The launch of a Chinese-made car built to a standard that will give it a genuine chance in the European market is a significant development, but perhaps more interesting is the innovative way Geely’s new Lynk & Co sub-brand is planning to operate in Europe when sales begin in late 2019.
Behind its grammatically challenging brand name, and its mission to appeal to millennial buyers, Lynk is closely related to Volvo, with its model range set to be built on the same flexible Compact Modular Architecture (CMA) that underpins models such as the new XC40. Lynk’s first stand-alone product, an SUV named the 01, has just gone on sale in China and will soon be joined by a crossover with a lower roofline, the 02, and a conventional saloon, called the 03.
All will use the same three and four-cylinder petrol engines as their Swedish sisters, although European models will all be powered by a forthcoming hybrid powertrain that uses a dual-clutch gearbox and gives the three-pot engine electrical assistance. Ambitions are high, with Lynk & Co boss Alain Visser saying the brand plans to sell 500,000 cars a year globally by 2021.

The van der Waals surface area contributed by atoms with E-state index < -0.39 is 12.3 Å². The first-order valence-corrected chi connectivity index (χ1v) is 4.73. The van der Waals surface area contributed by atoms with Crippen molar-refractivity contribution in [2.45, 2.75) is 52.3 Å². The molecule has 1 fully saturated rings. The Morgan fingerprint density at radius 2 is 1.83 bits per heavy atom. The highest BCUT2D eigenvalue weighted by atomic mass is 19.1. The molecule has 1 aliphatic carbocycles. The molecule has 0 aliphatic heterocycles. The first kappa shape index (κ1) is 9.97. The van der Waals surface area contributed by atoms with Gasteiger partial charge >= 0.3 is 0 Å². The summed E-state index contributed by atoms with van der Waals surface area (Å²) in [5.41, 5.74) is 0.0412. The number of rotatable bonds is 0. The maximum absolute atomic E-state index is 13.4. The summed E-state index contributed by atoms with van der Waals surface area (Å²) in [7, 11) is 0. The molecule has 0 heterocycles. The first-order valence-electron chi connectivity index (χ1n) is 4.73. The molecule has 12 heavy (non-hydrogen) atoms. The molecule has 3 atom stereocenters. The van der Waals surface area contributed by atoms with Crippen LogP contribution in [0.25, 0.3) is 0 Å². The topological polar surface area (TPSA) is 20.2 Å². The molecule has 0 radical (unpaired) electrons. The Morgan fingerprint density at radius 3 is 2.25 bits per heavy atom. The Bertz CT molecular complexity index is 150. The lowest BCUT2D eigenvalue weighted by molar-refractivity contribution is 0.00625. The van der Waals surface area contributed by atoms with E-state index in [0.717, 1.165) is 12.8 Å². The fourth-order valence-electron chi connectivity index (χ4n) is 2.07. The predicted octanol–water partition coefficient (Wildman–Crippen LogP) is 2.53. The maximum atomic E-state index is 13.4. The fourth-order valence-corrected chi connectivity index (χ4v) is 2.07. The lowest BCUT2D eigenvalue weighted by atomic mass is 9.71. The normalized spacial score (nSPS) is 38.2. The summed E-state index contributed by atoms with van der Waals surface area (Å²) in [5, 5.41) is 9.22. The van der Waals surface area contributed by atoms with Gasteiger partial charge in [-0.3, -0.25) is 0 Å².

We only got to drive the 01 briefly but can report that it will at least be competitive with more mainstream alternatives when it reaches Europe. Although the car is conventional enough, the company’s wider business model is anything but. Lynk plans to launch in Europe and the US without a dealer network and rely instead on direct sales, in a way similar to that of sister brand Polestar.
Cars will be serviced by Volvo franchises but definitely won’t be sold there. While it will be possible to buy Lynk & Co models outright, and for what we’re promised will be very competitive prices considering the generous standard equipment, the company is putting its faith behind a pioneering subscription system that will in effect offer flexible short-term leasing with minimal commitment, or, as Visser puts it, “like Spotify or Netflix for cars”. The ambition is for what will in effect be a monthly arrangement, enabling buyers to change cars when they need to. Visser says the ambition is for 70% of Lynk’s European sales to use this subscription model.
This means that Lynk & Co will not only own most of its fleet but will also manage it throughout its entire lifespan. Visser says the plan is to offer two or even three subscription “rounds” – cars going back to the company, getting reprepared and then being rented again as used models at a lower cost than newer versions – “like getting an iPhone 7 for less than an iPhone X”. The current thinking is that at the end of these rental cycles, cars will ultimately be scrapped rather than sold. That means one of the biggest problems for any new, unproven firm – that of managing residual values – will be outflanked, albeit by Lynk keeping significant costs on its own books.